1. AstraZeneca says its vaccine not linked to blood clots
AstraZeneca said late Sunday that no scientific evidence existed to tie its coronavirus vaccine to recent deaths in Europe from blood clots. AstraZeneca said 17 million people have been inoculated with its vaccine, and only 15 cases of deep vein thrombosis and 22 pulmonary embolisms have been reported. "This is much lower than would be expected to occur naturally in a general population of this size and is similar across other licensed covid-19 vaccines," the drug maker said. The statement came on the same day that the Dutch government announced it was suspending use of the AstraZeneca vaccine for two weeks pending a safety investigation. Ireland, and Italy's northern Piedmont region, also halted its use, joining Norway, Denmark, and several other countries that took similar action last week following reports about blood clots.
2. Pelosi vows swift push for infrastructure, jobs bill
House Speaker Nancy Pelosi on Sunday promised that lawmakers would quickly work to pass a "fiscally sound" job and infrastructure package. The push follows the approval of the $1.9 trillion coronavirus relief package, the first major legislative victory of the year for President Biden and his fellow Democrats. But that package passed without Republican support, and it remained unclear whether the infrastructure package would win over any GOP lawmakers. "Building roads and bridges and water supply systems and the rest has always been bipartisan … except when they oppose it with a Democratic president," Pelosi (D-Calif.) said. Sen. John Barrasso (R-Wyo.), the No. 3 Senate Republican, said he hopes Congress can pass bipartisan infrastructure legislation, but that House Democrats undermined a bipartisan Senate proposal in the last Congress.
Subscribe to The Week
Escape your echo chamber. Get the facts behind the news, plus analysis from multiple perspectives.
3. Stock futures gain after last week's records
U.S. stock index futures edged higher early Monday following last week's record highs for the Dow Jones Industrial Average and the S&P 500. Futures for the Dow were up by 0.4 percent several hours before the opening bell. Those of the S&P 500 and the Nasdaq gained 0.3 percent. Last week, investors cheered the passage of the $1.9 trillion coronavirus relief bill but high bond yields continued to raise concerns of rising interest rates. The 10-year Treasury note's yield reached 1.642 percent on Friday, its highest level since February 2020. This week, investors are waiting for the Federal Reserve to deliver its decision on interest rates at the close of a two-day policy meeting on Wednesday. The central bank's current outlook includes no rate hikes through 2023.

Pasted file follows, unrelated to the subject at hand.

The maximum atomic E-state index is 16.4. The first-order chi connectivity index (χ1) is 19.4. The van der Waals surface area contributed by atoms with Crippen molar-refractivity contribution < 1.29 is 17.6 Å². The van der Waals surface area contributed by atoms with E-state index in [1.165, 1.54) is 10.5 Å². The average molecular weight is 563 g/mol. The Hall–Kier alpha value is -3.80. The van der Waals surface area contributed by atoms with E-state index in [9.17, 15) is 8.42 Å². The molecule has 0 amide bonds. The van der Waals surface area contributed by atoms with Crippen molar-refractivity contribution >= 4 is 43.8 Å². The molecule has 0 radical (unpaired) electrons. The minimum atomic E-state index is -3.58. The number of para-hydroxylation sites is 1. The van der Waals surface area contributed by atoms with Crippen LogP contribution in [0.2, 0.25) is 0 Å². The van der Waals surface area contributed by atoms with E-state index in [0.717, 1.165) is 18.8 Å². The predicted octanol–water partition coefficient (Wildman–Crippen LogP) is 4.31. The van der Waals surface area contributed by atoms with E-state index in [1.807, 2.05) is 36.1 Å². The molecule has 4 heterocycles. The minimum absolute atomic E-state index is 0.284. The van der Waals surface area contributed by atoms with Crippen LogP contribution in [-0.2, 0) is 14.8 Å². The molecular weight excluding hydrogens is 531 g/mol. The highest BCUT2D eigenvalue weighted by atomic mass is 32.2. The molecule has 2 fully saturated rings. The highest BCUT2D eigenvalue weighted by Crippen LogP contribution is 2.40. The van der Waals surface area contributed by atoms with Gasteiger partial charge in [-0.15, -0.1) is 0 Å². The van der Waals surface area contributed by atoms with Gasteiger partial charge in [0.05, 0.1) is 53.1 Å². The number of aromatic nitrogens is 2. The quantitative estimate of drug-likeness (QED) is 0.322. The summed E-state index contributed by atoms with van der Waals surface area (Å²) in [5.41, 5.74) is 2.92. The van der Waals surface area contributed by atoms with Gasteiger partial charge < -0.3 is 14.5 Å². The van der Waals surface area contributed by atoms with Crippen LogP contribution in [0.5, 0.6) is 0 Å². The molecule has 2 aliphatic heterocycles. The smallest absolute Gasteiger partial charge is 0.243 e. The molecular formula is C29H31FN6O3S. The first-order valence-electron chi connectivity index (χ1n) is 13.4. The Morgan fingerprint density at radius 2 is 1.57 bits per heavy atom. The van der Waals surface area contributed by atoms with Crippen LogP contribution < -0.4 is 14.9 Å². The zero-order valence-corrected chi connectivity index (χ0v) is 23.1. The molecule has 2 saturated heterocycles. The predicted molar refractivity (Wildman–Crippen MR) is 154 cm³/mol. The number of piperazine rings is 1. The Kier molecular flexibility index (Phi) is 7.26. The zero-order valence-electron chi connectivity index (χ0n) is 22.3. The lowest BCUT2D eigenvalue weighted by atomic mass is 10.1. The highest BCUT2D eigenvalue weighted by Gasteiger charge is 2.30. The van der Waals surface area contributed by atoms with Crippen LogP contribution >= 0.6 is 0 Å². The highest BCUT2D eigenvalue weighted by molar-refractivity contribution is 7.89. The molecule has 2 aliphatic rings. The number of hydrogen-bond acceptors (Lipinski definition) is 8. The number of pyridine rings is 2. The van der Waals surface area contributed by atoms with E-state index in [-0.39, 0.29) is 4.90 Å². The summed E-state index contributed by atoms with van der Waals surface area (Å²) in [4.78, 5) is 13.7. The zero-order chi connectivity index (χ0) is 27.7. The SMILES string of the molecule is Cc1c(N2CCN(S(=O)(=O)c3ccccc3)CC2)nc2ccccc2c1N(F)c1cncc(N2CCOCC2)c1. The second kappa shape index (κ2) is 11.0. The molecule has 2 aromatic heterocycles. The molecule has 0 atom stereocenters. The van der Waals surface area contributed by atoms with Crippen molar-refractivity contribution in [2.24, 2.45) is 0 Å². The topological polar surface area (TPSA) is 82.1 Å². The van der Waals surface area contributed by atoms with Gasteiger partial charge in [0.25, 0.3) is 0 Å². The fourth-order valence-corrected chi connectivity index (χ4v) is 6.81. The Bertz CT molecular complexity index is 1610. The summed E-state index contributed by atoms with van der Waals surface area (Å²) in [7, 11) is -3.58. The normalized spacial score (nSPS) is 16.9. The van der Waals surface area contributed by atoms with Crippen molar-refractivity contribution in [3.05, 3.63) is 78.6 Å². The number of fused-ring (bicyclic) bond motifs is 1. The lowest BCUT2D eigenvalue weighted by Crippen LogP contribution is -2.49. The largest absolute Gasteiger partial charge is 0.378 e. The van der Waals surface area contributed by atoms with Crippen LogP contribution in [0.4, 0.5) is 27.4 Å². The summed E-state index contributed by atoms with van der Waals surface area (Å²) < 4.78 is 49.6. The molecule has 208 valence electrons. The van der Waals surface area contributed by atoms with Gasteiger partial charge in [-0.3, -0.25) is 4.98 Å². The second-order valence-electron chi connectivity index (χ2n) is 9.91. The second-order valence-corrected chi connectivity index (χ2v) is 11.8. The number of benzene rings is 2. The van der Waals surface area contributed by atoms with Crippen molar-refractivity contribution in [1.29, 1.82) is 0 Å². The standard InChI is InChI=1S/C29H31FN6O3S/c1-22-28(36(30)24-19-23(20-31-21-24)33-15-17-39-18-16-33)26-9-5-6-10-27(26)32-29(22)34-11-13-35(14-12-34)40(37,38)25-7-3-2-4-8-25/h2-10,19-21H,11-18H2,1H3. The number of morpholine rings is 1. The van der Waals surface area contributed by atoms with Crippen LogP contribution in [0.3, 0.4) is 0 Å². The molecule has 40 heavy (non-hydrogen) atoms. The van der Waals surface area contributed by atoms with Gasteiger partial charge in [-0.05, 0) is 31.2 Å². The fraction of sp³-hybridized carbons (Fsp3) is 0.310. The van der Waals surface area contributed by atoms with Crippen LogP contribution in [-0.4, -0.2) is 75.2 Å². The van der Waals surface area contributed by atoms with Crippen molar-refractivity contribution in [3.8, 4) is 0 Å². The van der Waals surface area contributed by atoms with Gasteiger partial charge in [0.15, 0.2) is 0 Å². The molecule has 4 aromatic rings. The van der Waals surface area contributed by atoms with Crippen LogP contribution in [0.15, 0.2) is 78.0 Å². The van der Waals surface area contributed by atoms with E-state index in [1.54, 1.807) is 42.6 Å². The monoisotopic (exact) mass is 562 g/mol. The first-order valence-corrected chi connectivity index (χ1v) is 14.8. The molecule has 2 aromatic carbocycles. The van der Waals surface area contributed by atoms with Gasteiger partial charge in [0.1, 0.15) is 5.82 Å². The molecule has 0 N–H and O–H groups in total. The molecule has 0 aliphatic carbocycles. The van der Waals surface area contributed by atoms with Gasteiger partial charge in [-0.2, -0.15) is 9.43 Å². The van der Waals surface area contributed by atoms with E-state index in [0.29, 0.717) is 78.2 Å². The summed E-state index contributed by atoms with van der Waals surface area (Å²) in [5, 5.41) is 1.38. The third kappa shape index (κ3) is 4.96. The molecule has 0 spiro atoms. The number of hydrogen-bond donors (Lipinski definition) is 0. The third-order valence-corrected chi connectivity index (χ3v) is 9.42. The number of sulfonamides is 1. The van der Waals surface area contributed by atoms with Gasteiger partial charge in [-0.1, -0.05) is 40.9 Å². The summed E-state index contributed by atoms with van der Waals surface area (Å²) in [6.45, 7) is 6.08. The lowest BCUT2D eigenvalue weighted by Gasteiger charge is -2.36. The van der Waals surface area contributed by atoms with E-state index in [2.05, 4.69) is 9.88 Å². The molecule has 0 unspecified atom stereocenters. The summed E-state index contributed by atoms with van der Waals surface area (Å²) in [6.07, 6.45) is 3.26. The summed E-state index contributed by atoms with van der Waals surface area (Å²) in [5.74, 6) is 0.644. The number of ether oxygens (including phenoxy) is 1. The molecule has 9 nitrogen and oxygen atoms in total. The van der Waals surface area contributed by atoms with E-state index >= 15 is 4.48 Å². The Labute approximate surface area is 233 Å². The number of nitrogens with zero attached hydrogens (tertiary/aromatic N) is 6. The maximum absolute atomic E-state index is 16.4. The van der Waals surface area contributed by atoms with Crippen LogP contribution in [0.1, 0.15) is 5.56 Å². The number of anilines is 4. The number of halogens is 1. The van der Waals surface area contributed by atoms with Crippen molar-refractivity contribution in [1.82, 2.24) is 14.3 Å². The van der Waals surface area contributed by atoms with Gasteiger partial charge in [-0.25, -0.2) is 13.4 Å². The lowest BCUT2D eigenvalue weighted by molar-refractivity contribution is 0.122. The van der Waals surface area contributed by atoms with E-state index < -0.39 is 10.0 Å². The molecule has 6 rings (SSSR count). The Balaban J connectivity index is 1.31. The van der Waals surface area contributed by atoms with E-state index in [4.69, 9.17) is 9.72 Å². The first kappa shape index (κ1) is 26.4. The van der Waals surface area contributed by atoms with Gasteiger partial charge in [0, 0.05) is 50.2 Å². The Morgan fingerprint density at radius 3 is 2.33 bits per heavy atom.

4. China factory, retail growth surges
Factory and retail activity surged in China over the first two months of 2021 as the world's second biggest economy recovered from 2020's coronavirus damage faster than expected. Industrial output jumped by 35.1 percent in January and February, compared to the same period a year earlier, according to data released Monday by China's National Bureau of Statistics. Analysts polled by Reuters had forecast a 30 percent increase. Retail sales jumped by 33.8 percent, beating the expected 32 percent. Retail sales contracted by 20.5 percent in the same period of 2020. Louis Kuijs, head of Asia economics and Oxford Economics, said household consumption should drive growth from the second quarter on "as confidence improves and the government's call to reduce travel is toned down."
5. Biden, Harris starting tour to sell coronavirus relief plan
President Biden and Vice President Kamala Harris on Monday are launching a tour to rally support for the $1.9 trillion coronavirus relief package. Biden will speak about the plan to fight the virus and boost the economy from the White House. Harris is visiting a COVID-19 vaccination site while first lady Jill Biden tours a New Jersey elementary school. Biden will visit a Pennsylvania small business on Tuesday and join Harris for an appearance in Atlanta on Friday. Harris meets with small-business owners in Denver on Tuesday. Her husband, Doug Emhoff, also is making appearances. Biden has said the Obama administration failed to adequately sell the benefits of its economy recovery efforts when he was vice president, and he wants to do a better sales job this time.
Continue reading for free
We hope you're enjoying The Week's refreshingly open-minded journalism.
Subscribed to The Week? Register your account with the same email as your subscription.